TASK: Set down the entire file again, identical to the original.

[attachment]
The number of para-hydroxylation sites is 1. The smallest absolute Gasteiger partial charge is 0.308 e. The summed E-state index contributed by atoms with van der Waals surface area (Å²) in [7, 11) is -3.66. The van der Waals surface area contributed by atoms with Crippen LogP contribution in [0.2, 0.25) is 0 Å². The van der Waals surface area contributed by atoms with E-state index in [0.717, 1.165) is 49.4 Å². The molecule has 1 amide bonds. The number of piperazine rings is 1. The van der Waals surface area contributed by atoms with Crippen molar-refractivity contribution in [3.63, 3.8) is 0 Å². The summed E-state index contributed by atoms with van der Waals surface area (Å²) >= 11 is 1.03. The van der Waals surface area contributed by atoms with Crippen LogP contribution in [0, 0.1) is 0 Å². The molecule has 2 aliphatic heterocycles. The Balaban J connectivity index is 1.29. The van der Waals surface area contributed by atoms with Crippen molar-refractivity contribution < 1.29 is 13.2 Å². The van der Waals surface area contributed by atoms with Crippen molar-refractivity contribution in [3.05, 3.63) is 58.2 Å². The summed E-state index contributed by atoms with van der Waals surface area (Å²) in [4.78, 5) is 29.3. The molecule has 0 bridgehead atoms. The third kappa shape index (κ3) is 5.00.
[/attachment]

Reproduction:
The number of para-hydroxylation sites is 1. The smallest absolute Gasteiger partial charge is 0.308 e. The summed E-state index contributed by atoms with van der Waals surface area (Å²) in [7, 11) is -3.66. The van der Waals surface area contributed by atoms with Crippen LogP contribution in [0.2, 0.25) is 0 Å². The van der Waals surface area contributed by atoms with E-state index in [0.717, 1.165) is 49.4 Å². The molecule has 1 amide bonds. The number of piperazine rings is 1. The van der Waals surface area contributed by atoms with Crippen molar-refractivity contribution in [3.63, 3.8) is 0 Å². The summed E-state index contributed by atoms with van der Waals surface area (Å²) >= 11 is 1.03. The van der Waals surface area contributed by atoms with Crippen LogP contribution in [0, 0.1) is 0 Å². The molecule has 2 aliphatic heterocycles. The Balaban J connectivity index is 1.29. The van der Waals surface area contributed by atoms with Crippen molar-refractivity contribution < 1.29 is 13.2 Å². The van der Waals surface area contributed by atoms with Crippen molar-refractivity contribution in [3.05, 3.63) is 58.2 Å². The summed E-state index contributed by atoms with van der Waals surface area (Å²) in [4.78, 5) is 29.3. The molecule has 0 bridgehead atoms. The third kappa shape index (κ3) is 5.00.